Alabama judges use segregation-era law to avoid gay marriage

MONTGOMERY, Ala. — As Alabama’s all-white Legislature tried to preserve racial segregation and worried about the possibility of mixed-race marriages in 1961, lawmakers rewrote state law to make it optional for counties to issue marriage licenses.

Now, some judges who oppose same-sex marriage are using the long-forgotten amendment to get out of the marriage business altogether rather than risk issuing even one wedding license to gays or lesbians.

In at least nine of Alabama’s 67 counties, judges have quit issuing any marriage licenses since the US Supreme Court legalized same-sex unions in June.

While the precise reason that lawmakers gave for making the 1961 change has been lost to time, the 54-year-old provision says probate courts ‘‘may’’ issue rather than ‘‘shall’’ issue wedding licenses.


Nick Williams, a Baptist minister who also serves as probate judge in Washington County, is among those who have left the marriage license business. He says issuing a license for a same-sex union would violate his Christian beliefs.

‘‘It is a religious freedom issue, but more than that I believe it is a constitutional issue,’’ said Williams, who last month cited the arrest of Kentucky county clerk Kim Davis in asking the Alabama Supreme Court to declare that officials don’t have to allow same-sex marriage if doing so violates their religious beliefs.

Judges in three adjoining counties stopped issuing licenses for similar reasons, creating a region in southwestern Alabama where marriage licenses aren’t available for 78,000 people. As a result, Bo Keahey and Hannah Detlefsen will have to spend nearly two hours on the road traveling to and from Monroe County before their November wedding because their native Clarke County has quit issuing licenses.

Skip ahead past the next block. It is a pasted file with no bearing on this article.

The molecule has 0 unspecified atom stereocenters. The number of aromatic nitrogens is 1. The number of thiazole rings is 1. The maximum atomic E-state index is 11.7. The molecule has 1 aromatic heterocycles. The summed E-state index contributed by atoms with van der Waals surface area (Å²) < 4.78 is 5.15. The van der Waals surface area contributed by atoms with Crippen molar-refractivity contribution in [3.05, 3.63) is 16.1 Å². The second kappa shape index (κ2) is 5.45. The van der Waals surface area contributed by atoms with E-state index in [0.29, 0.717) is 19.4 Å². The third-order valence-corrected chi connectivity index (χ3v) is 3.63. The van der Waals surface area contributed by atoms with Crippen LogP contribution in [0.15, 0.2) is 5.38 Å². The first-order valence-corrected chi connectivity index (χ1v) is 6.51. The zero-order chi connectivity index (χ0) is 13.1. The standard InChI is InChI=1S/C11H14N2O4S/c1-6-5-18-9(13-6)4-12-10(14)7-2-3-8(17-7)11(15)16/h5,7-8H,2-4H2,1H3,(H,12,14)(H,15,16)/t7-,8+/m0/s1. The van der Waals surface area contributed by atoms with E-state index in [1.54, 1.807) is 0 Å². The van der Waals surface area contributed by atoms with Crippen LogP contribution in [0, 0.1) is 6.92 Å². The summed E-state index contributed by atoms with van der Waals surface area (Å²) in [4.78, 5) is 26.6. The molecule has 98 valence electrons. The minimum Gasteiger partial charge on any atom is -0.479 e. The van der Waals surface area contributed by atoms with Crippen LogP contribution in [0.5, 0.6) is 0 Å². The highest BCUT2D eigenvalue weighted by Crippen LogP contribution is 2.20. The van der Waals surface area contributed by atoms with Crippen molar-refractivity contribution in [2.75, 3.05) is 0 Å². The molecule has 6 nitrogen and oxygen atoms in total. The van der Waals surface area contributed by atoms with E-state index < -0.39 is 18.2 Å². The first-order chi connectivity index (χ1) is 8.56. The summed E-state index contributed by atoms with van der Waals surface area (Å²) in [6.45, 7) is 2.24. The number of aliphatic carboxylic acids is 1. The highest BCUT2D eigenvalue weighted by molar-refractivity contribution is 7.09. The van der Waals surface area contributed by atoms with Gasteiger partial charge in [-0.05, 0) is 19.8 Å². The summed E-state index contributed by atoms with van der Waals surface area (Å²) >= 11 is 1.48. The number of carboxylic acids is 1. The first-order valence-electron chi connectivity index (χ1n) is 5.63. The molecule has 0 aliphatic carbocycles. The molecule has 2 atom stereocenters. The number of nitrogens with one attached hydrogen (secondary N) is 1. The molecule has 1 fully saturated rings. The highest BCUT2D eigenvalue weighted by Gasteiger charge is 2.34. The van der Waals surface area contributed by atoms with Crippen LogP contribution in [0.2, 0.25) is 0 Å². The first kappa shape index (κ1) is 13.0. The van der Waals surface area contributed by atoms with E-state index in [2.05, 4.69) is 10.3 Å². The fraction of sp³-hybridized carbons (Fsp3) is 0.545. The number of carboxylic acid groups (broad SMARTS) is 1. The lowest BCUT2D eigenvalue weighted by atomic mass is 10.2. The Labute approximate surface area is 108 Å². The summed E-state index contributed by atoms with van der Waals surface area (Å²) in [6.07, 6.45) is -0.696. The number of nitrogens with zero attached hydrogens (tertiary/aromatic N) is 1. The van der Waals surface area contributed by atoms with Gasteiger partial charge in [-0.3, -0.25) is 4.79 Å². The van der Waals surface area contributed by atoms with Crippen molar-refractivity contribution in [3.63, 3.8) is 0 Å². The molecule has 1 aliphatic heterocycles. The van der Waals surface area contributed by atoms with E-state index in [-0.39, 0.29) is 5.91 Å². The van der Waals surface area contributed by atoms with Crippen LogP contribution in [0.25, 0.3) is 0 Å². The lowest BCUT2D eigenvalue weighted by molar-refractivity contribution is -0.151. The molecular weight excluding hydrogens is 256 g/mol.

‘‘I pay taxes here, and it’s kind of ridiculous that I can’t get a license here,’’ said Keahey, an attorney.

In May 1961, with then-Governor John Patterson pushing to maintain segregated public schools, two Alabama legislators introduced a bill to revamp the state’s marriage law.


Under a statute that went back decades, couples had to get marriage licenses in the county where the woman lived or where they planned to wed. The law had the effect of requiring each county to issue wedding licenses.

But that changed under the bill, according to the Alabama Legislative Reference Service, which researches laws and drafts legislation.

The new law included this line: ‘‘Marriage licenses may be issued by the judges of probate of the several counties.’’

Since the US Supreme Court’s June ruling, some same-sex marriage opponents have used that word ‘‘may’’ to avoid issuing marriage licenses. So far, no one has sued them.